Title: Predator community structure and trophic linkage strength to a focal prey: the influence of the prey’s anti-predator defense Authors
Submitted to: Molecular Ecology
Publication Type: Peer Reviewed Journal
Publication Acceptance Date: December 24, 2013
Publication Date: July 23, 2014
Citation: Lundgren, J.G., Fergen, J.K. 2014. Predator community structure and trophic linkage strength to a focal prey: the influence of the prey’s anti-predator defense. Molecular Ecology. 23:3790-3798. Interpretive Summary: There is debate among scientists whether predator diversity is a good thing for biological control of insect pests. On one hand, more predators and more predator species could mean greater pressure on a focal pest. But generalist predators don’t just eat pests, they also eat each other and this could disrupt predation on a pest. We examined soil predator communities in 16 corn fields over two years, characterized their diversity, abundance, and evenness (whether predators were equally abundant, or were skewed toward a few very abundant species). Then we examined their gut contents, looking for DNA fragments of the infamous pest, Western Corn Rootworm. We found that the frequency that predators consumed rootworms increased as predator abundance and diversity within the cornfield increased. This was particularly true for chewing predators, which are known to be more affected by the rootworms' defenses. We conclude that rootworms are an unpreferred prey, and will only be consumed after predators have exploited palatable or preferred species in the cornfields. Thus, predator community diversity and abundance are key to managing rootworms using conservation biological control.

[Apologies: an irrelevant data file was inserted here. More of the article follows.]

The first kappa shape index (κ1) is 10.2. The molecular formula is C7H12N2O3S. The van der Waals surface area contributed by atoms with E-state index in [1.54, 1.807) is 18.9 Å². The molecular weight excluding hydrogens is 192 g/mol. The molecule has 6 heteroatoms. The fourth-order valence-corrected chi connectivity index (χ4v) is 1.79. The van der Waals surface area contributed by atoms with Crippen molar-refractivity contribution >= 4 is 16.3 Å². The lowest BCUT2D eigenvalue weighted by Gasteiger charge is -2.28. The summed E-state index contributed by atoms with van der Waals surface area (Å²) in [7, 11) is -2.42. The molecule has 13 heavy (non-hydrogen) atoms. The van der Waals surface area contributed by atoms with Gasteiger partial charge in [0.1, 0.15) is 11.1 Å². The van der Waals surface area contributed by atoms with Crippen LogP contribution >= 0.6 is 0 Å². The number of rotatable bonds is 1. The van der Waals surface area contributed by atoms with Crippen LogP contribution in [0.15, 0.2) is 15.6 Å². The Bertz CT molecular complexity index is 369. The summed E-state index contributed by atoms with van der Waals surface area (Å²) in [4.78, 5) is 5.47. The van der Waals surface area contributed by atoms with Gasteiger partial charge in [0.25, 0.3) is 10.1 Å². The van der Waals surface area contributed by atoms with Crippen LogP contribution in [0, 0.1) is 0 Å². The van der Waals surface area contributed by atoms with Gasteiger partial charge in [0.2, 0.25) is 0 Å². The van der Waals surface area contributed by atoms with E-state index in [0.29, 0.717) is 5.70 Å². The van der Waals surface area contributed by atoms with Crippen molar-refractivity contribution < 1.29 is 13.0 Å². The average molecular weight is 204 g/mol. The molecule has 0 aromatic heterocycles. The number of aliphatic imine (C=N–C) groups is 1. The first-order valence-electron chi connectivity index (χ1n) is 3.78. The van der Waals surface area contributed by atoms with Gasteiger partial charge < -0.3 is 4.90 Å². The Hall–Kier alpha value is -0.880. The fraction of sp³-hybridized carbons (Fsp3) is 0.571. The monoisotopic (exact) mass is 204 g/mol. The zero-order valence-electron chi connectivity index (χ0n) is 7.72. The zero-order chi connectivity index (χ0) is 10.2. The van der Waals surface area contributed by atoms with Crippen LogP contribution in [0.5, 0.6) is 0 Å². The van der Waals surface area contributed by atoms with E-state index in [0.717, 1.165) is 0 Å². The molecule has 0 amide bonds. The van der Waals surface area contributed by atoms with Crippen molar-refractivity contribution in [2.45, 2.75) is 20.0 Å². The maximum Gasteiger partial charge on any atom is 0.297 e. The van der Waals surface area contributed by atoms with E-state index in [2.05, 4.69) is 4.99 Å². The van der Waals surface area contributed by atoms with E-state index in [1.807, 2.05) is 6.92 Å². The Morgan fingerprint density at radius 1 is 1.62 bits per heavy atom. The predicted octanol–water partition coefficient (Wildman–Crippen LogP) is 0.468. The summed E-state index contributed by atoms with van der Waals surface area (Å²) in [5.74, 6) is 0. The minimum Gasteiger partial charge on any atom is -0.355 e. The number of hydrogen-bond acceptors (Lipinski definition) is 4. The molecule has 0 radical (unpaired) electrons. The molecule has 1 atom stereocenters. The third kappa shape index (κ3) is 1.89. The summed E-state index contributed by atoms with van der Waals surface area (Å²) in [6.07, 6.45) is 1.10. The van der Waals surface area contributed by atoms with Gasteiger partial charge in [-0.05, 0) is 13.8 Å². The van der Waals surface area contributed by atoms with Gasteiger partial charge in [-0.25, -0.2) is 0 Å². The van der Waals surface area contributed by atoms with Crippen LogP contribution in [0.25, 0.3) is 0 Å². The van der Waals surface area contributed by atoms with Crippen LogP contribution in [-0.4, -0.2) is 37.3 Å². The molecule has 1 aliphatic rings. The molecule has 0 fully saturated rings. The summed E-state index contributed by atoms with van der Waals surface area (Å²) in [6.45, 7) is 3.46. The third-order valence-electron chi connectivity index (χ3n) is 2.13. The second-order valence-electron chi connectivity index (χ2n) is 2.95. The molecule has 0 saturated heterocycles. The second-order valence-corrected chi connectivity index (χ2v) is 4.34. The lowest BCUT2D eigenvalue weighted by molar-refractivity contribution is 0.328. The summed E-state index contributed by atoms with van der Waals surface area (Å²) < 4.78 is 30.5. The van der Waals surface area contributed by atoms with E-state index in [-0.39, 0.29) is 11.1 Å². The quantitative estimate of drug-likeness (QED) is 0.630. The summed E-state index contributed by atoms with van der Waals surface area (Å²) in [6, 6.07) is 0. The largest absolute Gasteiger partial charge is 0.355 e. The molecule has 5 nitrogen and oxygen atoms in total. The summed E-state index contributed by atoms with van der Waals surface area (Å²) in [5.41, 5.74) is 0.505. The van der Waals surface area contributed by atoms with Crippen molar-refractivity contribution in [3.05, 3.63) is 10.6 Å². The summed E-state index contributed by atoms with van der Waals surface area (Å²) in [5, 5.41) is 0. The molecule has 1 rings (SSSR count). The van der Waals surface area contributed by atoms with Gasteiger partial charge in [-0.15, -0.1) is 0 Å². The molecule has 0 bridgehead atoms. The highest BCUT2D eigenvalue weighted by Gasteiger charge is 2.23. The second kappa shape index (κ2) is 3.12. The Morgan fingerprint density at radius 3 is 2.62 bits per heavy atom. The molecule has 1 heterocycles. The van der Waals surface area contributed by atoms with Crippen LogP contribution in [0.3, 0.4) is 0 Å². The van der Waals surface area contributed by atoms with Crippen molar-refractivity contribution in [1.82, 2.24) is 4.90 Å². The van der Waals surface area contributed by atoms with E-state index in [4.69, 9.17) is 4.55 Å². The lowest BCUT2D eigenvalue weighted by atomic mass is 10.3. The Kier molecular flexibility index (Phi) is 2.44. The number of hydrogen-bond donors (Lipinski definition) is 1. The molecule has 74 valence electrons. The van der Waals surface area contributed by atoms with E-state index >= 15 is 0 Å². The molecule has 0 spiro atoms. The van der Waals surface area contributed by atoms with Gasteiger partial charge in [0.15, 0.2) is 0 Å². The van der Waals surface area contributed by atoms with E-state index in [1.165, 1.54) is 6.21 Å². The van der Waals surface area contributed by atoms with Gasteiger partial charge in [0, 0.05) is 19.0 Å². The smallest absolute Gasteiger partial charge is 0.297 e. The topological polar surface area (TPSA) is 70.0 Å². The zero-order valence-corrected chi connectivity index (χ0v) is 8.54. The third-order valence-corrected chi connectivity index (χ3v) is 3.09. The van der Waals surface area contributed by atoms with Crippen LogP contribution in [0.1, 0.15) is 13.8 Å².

Technical Abstract: Predator abundance and community structure can increase or decrease the suppression of lower trophic levels, although studies of these interactions under field conditions are relatively few. We investigated how the frequency of consumption (measured using PCR-based gut analysis) is affected by predator abundance, community diversity and evenness under realistic conditions. Soil arthropod communities in sixteen maize fields were measured (number of predators, diversity [Shannon H], and evenness [J]) and predator guts were searched for DNA of the focal subterranean herbivore, the corn rootworm (Diabrotica virgifera). Predator abundance and diversity were positively correlated with trophic linkage strength (the proportion positive for rootworm DNA), although the latter characteristic was not significantly so. The diversity and evenness of the predator community with chewing mouthparts was strongly correlated with their linkage strength to rootworms, whereas the linkage strength of fluid-feeding predators were unaffected by their community characteristics. Chewing predators are more affected by the rootworm’s hemolymph defense. This research clearly shows that predator abundance and diversity influences the strength of a community’s trophic linkage to a focal pest, and that these community characteristics may be particularly important for less palatable or protected prey species. We also make the case for conserving diverse and abundant predator communities within agroecosystems as a form of pest management.